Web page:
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Thursday, February 29, 2024

Makia Green: A Voice for Black Liberation

I met Makia Green at her home in Deanwood. She welcomed me to her home and gave me a quick tour, highlighting pieces of art and furniture,  “The thing I love about this room is that everything in it was donated or gifted from a black or queer person,” she told me with an infectious smile.

Makia Green was born and raised in Harlem, New York. However, after enduring the devastating loss of her mother due to brain and lung cancer, a rapidly gentrifying community that was becoming less and less familiar, and housing insecurity, she decided to relocate to Washington, DC. “I really wanted to be east of the river. I needed to move somewhere I could be around people that looked like me, and that I could feel that family and community aspect, where I could stretch out.” Although she was not educated about Deanwood’s rich history ,she said “I knew east of the river was a historically Black place and that history is what attracted me here.”

During our conversation she referred to the District as “Chocolate City”.  Although I’ve heard this phrase used to describe my home, this descriptor is now being debated. I asked her why she described Washington DC as “Chocolate City”

“It’s Chocolate City,” she said confidently. “If I didn’t have the privilege to support organizers across the country, maybe I would feel the gentrification that’s happening here. I would say those things like people say, ’It’s Milk Chocolate City, it’s not Chocolate City anymore.’ But I see the context that a lot of other black activists and organizers are immersed in.  DC still very much has a strong black presence.”

What prompted you to run a nonprofit or formally get involved in activism? I asked her.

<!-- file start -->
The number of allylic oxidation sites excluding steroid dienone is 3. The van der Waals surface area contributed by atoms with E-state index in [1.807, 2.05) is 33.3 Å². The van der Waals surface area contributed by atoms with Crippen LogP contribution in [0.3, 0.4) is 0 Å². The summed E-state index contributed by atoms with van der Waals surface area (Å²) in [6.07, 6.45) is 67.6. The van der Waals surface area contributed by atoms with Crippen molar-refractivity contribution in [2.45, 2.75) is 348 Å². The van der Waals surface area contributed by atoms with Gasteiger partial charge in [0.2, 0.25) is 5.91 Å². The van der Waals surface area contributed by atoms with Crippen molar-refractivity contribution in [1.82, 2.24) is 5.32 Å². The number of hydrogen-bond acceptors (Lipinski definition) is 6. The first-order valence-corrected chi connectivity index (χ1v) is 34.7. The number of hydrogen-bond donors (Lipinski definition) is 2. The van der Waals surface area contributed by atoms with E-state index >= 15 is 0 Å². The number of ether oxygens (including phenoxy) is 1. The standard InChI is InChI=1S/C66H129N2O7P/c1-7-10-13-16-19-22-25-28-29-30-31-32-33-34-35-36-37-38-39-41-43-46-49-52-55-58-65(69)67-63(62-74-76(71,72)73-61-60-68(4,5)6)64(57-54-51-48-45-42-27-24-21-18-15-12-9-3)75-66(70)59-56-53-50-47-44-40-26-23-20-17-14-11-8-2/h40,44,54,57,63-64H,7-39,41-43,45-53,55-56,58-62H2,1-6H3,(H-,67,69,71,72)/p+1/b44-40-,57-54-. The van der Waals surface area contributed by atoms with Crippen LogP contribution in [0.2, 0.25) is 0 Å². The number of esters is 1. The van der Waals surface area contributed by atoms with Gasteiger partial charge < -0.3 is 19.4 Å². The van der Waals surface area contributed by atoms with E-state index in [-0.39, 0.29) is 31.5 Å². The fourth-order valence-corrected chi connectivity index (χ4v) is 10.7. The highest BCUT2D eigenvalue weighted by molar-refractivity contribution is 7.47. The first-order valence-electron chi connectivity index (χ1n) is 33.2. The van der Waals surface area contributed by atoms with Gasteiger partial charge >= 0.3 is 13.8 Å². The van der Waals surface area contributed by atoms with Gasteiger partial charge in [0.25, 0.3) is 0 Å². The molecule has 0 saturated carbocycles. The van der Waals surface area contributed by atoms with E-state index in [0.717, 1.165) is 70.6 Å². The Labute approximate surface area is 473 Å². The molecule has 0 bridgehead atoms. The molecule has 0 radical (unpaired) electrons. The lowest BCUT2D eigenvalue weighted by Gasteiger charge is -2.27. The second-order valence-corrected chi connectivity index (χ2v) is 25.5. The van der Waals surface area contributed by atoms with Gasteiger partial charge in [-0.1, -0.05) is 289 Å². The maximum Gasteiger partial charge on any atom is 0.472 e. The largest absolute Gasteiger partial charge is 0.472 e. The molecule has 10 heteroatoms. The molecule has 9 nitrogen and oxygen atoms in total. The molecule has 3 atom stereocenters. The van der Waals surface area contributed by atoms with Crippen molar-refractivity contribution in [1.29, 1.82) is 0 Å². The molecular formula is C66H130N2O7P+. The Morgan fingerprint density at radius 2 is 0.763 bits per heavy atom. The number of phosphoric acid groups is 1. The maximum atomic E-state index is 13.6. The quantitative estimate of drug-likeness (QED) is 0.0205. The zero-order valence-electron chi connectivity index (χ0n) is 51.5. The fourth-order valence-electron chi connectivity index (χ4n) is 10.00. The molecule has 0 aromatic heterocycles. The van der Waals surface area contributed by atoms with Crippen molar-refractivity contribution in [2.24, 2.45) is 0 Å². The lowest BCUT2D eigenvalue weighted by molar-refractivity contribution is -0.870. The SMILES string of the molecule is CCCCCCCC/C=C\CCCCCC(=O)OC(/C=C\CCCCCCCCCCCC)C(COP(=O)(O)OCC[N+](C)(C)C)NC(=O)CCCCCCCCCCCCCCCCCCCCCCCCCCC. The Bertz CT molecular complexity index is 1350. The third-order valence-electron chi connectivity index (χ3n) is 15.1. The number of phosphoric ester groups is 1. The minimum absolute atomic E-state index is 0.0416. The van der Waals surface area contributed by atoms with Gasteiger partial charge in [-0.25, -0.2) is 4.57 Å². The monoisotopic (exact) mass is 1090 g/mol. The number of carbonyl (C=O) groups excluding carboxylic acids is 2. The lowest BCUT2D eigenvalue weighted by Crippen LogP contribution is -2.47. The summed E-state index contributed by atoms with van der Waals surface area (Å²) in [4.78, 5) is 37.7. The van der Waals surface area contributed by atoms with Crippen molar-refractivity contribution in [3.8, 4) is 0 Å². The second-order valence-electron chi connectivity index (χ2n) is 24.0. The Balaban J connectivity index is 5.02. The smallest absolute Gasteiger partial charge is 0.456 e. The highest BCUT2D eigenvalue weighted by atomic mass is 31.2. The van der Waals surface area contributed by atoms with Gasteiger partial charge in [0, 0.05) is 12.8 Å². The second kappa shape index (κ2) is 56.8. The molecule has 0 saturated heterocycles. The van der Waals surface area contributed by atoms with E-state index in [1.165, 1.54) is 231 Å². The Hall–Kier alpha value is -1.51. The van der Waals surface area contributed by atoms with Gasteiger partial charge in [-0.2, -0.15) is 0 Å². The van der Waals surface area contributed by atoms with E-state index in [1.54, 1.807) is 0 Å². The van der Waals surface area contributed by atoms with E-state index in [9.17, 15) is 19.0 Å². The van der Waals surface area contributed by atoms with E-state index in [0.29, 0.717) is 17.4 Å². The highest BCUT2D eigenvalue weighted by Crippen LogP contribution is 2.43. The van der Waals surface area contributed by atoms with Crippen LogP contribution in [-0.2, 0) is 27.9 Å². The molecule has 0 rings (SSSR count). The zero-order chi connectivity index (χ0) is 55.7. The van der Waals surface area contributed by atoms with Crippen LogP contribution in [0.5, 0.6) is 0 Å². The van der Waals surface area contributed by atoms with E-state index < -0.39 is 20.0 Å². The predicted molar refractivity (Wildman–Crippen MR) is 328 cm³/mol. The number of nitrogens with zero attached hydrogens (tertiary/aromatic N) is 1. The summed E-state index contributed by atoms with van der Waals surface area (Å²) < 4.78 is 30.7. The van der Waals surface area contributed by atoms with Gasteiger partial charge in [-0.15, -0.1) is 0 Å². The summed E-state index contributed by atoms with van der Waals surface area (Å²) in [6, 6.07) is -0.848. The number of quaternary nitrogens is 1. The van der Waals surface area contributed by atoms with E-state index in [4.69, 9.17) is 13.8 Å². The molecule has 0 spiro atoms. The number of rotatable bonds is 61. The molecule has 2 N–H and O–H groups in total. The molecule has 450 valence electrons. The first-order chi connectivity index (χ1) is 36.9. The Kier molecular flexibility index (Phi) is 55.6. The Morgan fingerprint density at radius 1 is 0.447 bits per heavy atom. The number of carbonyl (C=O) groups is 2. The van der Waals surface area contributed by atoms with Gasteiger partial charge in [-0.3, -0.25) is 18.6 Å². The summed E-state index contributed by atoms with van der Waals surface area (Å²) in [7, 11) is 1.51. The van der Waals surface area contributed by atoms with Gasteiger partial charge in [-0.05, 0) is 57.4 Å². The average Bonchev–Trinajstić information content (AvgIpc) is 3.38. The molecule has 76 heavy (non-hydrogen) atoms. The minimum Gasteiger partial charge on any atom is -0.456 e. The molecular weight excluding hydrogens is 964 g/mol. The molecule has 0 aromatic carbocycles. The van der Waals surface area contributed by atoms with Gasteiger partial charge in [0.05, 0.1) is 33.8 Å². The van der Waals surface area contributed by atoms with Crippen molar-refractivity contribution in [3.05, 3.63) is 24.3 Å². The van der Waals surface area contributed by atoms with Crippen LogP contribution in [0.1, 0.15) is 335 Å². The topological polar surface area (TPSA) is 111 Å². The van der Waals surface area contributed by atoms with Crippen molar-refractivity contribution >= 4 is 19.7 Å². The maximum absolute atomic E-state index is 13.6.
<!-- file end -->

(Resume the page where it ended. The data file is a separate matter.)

“Well, there is something about when you live in the margins; you’re able to see society in a different way. When I was 21 years old, trying to figure out what was I gonna do next with my life, knowing that I didn’t really have a stable place to sleep, I didn’t really have a job or any of those things, and I desperately needed community around me, the people that jumped up to support me were the activist community.”

“In 2014, the birth of the Black Lives Matter movement and the Ferguson uprising. Young people were speaking out and you had the rise of social media; folks in Ferguson did a call out to young people to come to Missouri and support them in protest. As a result, myself and four other friends and students rode to Ferguson to support them in nonviolent protests. I was unjustly arrested and brutalized by police and that changed my outlook on everything. There was a side to be on, and I was gonna be on the side of the mothers and the young people and the community members who were just begging for accountability, who were holding hands singing Negro spirituals in front of a gas station with no weapons. I knew that I was going to dedicate my life to supporting and building the capacity of Black liberation.”

Explain Harriet’s Wildest Dreams?

Harriet’s Wildest Dreams is a Black community. It’s a Black Abolitionist Community Defense Hub. And we say, hub, because the three of us—co-founders Nee Nee Taylor, Qiana Johnson and myself—put all the lessons we had learned in Black Lives and also in all the other organizing spaces we dedicated ourselves. After 2020, It felt like the community was asking for a hub, a home for us to really struggle with hard questions. So we created this hub to try and create a space to create a political home for Black abolitionists. A place for folks to struggle with those questions. A traditional nonprofit may have one specific tactic that they do well. We believe in a diversity of tactics, under the belief that if there was one way to get free, we would be free already.”

I asked her if she planned to make Deanwood/DC her forever home.

“I want to, I really, really want to. I saw this house (pointing down the street) sold for $200,000. Then developers came and sold it for $600,000. So, of course, I wanna say yes, I definitely want to put down roots here but at the same time, I really hope that I’m able to.”

To learn more about Makia Green and her efforts toward Black liberation visit : http://www.abundantresistance.com/about

To learn more about Harriet’s Wildest Dreams, go to https://www.harrietsdreams.org/

Leniqua’dominique Jenkins works on the DC Council but the views expressed here are her own. She can be reached at jenkinseastoftheriver@gmail.com.

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